When anyone, anywhere, is threatened, we are all threatened


Published Tuesday, January 28, 2014, Circleville Herald


By Brad Cotton


Jim (names changed) was clearly hyperventilating. His hands were spasmed like bird claws. His eyes moved from nurse to tech, to registration staff, searching each face for help.


“Mr. Brooks, Doctor Cotton, like no polyester, no rayon. You look pretty panicked. I know it’s easy for me to say, but if you can slow your breathing down, we’ll help you do that, you’ll feel better, really.”


“Doc, I can’t breathe! I’m gonna’ die! I can’t move!” Jim was breathing 32 times a minute.


We see this a lot, at least once every day. Panic disorder is real. It is the body’s alarm system malfunctioning. Just like some hospitals’ fire alarm. The alarms go off, lights flash, sounds like the old WWII submarine movie, “Run Silent, Run Deep” — you expect to hear orders to “Dive! Dive!” and hear depth charge explosions going off. This is what the patient feels like.


It is not weak character. Jim doesn’t need to just “Buck up!” The alarm system malfunctions — they breathe too fast, carbon dioxide levels go down, more alarms, more panic. I’ve never been there, but it doesn’t look like fun. Sometimes there is a stressful event, bad news, etc., that sets it off; often not.


Often patient coaxing to slow breathing down works, or breathing in a paper bag. With Jim, we eventually had to give him some relaxation medicine.


Thirty minutes later: “Mr. Brooks, doing better?” Now is time to look for any problem we may have missed underlying the panic disorder. No gain in missing a blood clot in the lung, a collapsed lung or heart attack by too quickly assuming panic only. The EKG and heart blood tests look OK.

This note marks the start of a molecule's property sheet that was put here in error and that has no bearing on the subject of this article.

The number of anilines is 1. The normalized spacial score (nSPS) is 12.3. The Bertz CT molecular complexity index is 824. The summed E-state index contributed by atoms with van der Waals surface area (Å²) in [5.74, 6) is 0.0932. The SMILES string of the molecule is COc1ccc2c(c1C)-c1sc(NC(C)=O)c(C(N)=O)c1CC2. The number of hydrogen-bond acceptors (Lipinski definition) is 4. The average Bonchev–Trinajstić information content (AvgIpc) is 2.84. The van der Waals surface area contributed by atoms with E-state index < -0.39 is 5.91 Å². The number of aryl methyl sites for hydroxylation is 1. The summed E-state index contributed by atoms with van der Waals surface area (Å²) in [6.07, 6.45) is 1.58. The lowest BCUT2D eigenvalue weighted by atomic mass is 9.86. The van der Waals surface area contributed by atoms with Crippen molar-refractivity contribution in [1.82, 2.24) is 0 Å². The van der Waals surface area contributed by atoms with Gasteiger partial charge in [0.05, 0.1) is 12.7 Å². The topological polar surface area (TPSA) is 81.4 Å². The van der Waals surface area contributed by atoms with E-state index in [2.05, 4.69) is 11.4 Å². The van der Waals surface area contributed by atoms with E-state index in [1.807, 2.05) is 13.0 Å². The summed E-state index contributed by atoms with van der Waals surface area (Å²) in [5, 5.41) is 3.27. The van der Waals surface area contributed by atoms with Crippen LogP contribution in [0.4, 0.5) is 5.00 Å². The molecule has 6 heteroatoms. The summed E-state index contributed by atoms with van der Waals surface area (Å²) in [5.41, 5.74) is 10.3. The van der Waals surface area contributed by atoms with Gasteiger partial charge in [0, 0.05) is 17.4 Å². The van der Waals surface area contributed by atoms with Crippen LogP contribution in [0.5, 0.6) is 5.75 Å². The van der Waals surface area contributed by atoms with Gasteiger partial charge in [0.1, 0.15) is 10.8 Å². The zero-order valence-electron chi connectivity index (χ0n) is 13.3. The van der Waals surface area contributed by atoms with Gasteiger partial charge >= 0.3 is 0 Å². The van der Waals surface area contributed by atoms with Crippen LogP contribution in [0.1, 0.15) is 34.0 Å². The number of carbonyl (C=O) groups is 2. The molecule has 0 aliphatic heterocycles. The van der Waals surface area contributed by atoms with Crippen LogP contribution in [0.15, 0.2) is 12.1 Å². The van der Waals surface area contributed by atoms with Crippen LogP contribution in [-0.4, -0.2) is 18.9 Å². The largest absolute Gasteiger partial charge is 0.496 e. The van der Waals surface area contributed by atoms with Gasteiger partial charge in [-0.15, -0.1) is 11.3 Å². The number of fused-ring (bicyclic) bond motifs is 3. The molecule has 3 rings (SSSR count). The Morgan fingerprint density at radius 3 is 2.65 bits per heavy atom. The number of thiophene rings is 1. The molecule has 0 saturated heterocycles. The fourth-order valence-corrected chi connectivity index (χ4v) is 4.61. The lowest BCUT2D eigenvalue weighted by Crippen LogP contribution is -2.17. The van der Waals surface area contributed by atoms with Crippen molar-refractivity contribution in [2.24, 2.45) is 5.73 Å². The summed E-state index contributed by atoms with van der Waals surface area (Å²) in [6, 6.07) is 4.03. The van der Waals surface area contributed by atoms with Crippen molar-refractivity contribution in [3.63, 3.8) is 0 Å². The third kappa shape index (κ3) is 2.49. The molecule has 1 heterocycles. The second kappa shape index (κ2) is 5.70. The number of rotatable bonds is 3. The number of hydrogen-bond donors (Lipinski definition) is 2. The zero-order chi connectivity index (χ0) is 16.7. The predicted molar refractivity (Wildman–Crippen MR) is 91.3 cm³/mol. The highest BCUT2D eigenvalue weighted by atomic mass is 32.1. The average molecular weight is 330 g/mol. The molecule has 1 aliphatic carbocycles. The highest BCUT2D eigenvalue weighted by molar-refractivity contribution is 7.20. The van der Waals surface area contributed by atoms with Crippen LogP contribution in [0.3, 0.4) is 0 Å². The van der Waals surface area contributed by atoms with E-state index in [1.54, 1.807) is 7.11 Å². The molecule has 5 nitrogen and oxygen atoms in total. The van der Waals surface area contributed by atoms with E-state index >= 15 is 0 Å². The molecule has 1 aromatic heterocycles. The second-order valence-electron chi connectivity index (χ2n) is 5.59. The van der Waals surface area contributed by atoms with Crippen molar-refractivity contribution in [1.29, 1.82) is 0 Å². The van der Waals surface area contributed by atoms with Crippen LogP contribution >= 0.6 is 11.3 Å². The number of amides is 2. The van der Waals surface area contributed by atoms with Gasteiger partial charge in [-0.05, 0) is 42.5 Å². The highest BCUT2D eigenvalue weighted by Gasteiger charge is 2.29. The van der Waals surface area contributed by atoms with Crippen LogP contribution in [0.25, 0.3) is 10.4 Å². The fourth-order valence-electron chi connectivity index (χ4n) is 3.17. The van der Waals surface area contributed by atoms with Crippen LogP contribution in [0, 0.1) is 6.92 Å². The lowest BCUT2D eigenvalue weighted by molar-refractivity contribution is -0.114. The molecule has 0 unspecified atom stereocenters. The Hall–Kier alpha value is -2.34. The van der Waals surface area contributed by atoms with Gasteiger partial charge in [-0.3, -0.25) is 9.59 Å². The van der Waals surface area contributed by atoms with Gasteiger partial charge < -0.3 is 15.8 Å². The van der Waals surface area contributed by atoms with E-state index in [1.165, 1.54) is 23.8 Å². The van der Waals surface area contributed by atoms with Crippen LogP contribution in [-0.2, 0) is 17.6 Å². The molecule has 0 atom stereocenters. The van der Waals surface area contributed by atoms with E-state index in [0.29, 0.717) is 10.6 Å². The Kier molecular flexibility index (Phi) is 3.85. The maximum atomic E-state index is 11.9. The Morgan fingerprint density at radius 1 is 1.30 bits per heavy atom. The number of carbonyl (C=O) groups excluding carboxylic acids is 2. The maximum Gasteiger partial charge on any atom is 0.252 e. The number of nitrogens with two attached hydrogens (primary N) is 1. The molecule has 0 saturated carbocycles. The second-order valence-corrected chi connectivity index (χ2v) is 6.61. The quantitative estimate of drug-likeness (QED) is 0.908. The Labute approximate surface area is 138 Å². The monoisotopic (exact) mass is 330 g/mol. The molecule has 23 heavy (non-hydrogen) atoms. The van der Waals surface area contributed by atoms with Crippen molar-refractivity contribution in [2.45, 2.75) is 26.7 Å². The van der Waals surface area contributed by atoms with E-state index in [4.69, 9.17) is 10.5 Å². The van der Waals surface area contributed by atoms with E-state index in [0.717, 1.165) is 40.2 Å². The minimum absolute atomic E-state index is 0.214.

“My grandfather died, he was the only one accepted me.  I’m gay, I married my boyfriend. My parents disowned me, my brothers and sisters also. Only my grandfather talked to me. Now I have to go to California for his funeral, have to be on a plane in four hours. I have to see all my family who won’t talk to me. I love them. Why can’t they love me?”


“I’ll talk to you. That sounds tough. Hopefully you can learn the first warning signs of these attacks, slow your breathing and you can nip it in the bud, so to speak, before it gets out of control. I’ll write you a very small prescription, six or eight pills. I don’t want to teach that pharmacology is the answer. Sometimes the med works best just sitting in the drawer, just knowing it is there as a back-up helps you learn you can control this on your own. What do you do?”


Jim is some well-paid account something or other. Thirty-five years in the ER, I’ve never been in the “account something or other” world. I am sure it is a job needs done. I often tell patients thinking of harming themselves that I personally need them, I need them to be the best they can be, pay a lot of Social Security so I can retire. Many depressed folks will smile and make eye contact for the first time at this.


“I’m sorry your family is like that, Jim. What this means is that in fact you are the bigger and stronger person. They are limited, or were harmed in some way. Everyone has been harmed in some way and we are kind to those who have been harmed, even if they cannot be kind back. I am sure this is hard for you. I’ve not been in your shoes. I’m right-handed, born that way; you’re gay. Sometimes people draw a circle that closes us out, we have to draw a bigger circle that brings them in.”


Lots of discussion in the Herald recently about amiable disagreement and listening to the other side. Sometimes the other side is just plain wrong. It is then wrong to not to oppose the other side with all the non-violent courage, character and strength we can muster. We can never close them out of the circle, but we have to marginalize their harmful-to-other-persons views.


Gay, civil and human rights are not up for debate or subject to the will of the majority. When folks suffer without health insurance, we must speak up. When someone is making a fast buck at the cost of harm to another disempowered person, we must speak up. Jesus did. When the dignity or rights of one person anywhere are threatened, then we are all threatened.